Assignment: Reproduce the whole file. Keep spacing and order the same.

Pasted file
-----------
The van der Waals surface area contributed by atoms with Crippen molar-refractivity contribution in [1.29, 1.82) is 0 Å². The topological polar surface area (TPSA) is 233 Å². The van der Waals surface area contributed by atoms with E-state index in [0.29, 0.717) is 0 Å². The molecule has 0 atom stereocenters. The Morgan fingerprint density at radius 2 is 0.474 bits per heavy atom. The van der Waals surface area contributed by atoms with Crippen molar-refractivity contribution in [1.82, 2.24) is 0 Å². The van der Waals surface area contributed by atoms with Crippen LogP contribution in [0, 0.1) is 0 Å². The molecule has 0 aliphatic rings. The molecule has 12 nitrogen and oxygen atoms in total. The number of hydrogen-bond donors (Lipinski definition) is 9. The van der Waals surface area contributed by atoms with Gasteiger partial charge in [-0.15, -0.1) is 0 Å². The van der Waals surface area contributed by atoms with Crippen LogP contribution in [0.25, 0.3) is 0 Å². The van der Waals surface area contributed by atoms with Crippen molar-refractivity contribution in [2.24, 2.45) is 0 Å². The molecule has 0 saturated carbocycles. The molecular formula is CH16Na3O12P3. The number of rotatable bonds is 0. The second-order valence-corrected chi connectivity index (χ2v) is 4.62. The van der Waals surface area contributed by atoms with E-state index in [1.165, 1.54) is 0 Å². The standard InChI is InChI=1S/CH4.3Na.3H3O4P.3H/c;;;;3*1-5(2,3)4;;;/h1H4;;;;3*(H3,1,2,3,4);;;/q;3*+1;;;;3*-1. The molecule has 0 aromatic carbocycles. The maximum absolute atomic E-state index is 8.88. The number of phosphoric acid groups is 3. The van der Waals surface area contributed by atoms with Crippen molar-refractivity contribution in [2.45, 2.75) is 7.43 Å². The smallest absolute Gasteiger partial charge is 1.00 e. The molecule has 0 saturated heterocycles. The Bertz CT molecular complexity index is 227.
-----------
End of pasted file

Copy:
The van der Waals surface area contributed by atoms with Crippen molar-refractivity contribution in [1.29, 1.82) is 0 Å². The topological polar surface area (TPSA) is 233 Å². The van der Waals surface area contributed by atoms with E-state index in [0.29, 0.717) is 0 Å². The molecule has 0 atom stereocenters. The Morgan fingerprint density at radius 2 is 0.474 bits per heavy atom. The van der Waals surface area contributed by atoms with Crippen molar-refractivity contribution in [1.82, 2.24) is 0 Å². The van der Waals surface area contributed by atoms with Crippen LogP contribution in [0, 0.1) is 0 Å². The molecule has 0 aliphatic rings. The molecule has 12 nitrogen and oxygen atoms in total. The number of hydrogen-bond donors (Lipinski definition) is 9. The van der Waals surface area contributed by atoms with Gasteiger partial charge in [-0.15, -0.1) is 0 Å². The van der Waals surface area contributed by atoms with Crippen LogP contribution in [0.25, 0.3) is 0 Å². The van der Waals surface area contributed by atoms with Crippen molar-refractivity contribution in [2.24, 2.45) is 0 Å². The molecule has 0 saturated carbocycles. The molecular formula is CH16Na3O12P3. The number of rotatable bonds is 0. The second-order valence-corrected chi connectivity index (χ2v) is 4.62. The van der Waals surface area contributed by atoms with E-state index in [1.165, 1.54) is 0 Å². The standard InChI is InChI=1S/CH4.3Na.3H3O4P.3H/c;;;;3*1-5(2,3)4;;;/h1H4;;;;3*(H3,1,2,3,4);;;/q;3*+1;;;;3*-1. The molecule has 0 aromatic carbocycles. The maximum absolute atomic E-state index is 8.88. The number of phosphoric acid groups is 3. The van der Waals surface area contributed by atoms with Crippen molar-refractivity contribution in [2.45, 2.75) is 7.43 Å². The smallest absolute Gasteiger partial charge is 1.00 e. The molecule has 0 saturated heterocycles. The Bertz CT molecular complexity index is 227.